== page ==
• Spencer Norris

A missing woman and the media circus

Mingqi Ji Elledge went missing about a month ago, and as the story unfolds, the media circus around it is only growing.

I'm struggling a bit with why the media does this kind of story. It's interesting, sure. But I'm also not convinced of the social value in covering it.

True crime has always fascinated me. I rarely watch TV, but I've seen the Jinx, the Staircase, Making a Murderer, Dear Zachary, probably a dozen other series in that wheelhouse. Hell, I even watched American Vandal.

For all the voyeuristic pleasure I get out of ingesting this kind of content, you have to wonder what the journalistic bedrock is. Is anyone getting anything out of this besides satisfying their curiosity?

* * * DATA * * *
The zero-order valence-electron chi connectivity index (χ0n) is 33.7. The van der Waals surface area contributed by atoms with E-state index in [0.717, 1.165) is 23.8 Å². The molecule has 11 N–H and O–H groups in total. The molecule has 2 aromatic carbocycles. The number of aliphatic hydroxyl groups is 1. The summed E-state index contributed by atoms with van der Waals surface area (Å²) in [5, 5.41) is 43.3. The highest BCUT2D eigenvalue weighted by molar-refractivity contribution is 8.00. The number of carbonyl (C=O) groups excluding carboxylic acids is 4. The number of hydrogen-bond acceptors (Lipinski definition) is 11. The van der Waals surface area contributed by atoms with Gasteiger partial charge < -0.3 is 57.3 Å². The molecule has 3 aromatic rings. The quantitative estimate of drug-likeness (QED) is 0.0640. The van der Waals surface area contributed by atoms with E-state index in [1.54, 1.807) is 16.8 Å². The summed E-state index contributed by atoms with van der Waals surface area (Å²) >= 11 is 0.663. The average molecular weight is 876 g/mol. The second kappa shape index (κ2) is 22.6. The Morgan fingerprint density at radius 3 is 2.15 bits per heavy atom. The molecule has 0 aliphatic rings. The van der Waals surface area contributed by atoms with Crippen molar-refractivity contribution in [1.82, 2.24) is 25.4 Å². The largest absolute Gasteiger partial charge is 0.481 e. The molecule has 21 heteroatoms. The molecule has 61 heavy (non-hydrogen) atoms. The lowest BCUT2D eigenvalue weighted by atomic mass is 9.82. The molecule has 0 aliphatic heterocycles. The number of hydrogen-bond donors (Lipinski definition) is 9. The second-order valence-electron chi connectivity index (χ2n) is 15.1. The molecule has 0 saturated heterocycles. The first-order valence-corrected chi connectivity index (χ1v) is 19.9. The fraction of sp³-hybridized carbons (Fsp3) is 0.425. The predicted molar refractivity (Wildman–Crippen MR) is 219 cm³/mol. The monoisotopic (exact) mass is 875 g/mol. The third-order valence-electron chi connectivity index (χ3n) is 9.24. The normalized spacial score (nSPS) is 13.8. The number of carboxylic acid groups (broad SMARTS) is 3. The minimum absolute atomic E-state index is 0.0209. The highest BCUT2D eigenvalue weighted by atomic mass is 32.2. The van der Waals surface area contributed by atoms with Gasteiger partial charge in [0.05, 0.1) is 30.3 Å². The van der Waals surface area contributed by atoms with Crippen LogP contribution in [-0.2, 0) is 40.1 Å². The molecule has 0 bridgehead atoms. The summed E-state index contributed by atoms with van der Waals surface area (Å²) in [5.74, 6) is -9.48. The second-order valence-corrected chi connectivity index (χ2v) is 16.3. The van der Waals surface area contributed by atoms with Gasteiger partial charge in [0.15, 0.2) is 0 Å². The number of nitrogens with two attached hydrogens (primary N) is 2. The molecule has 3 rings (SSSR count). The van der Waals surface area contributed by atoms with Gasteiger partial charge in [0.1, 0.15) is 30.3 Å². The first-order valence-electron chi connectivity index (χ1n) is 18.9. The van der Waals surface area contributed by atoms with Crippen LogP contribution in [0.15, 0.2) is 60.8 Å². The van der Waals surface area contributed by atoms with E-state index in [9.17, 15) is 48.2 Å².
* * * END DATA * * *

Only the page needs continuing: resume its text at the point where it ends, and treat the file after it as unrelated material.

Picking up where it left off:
I suppose the model for values-driven court reporting can be seen in something like Making a Murderer or the Staircase. The end goal in each was to shed light on how the system works. For whatever it's worth, I'm going to try to keep that in mind while covering this case. What can we learn from putting such a sensitive case in the public spotlight?

It's not enough to put out material that others can gawk at. We have a responsibility to provide context and to deliver content that contributes to the public's understanding of the legal system and human nature.

Well, that's my opinion anyways.

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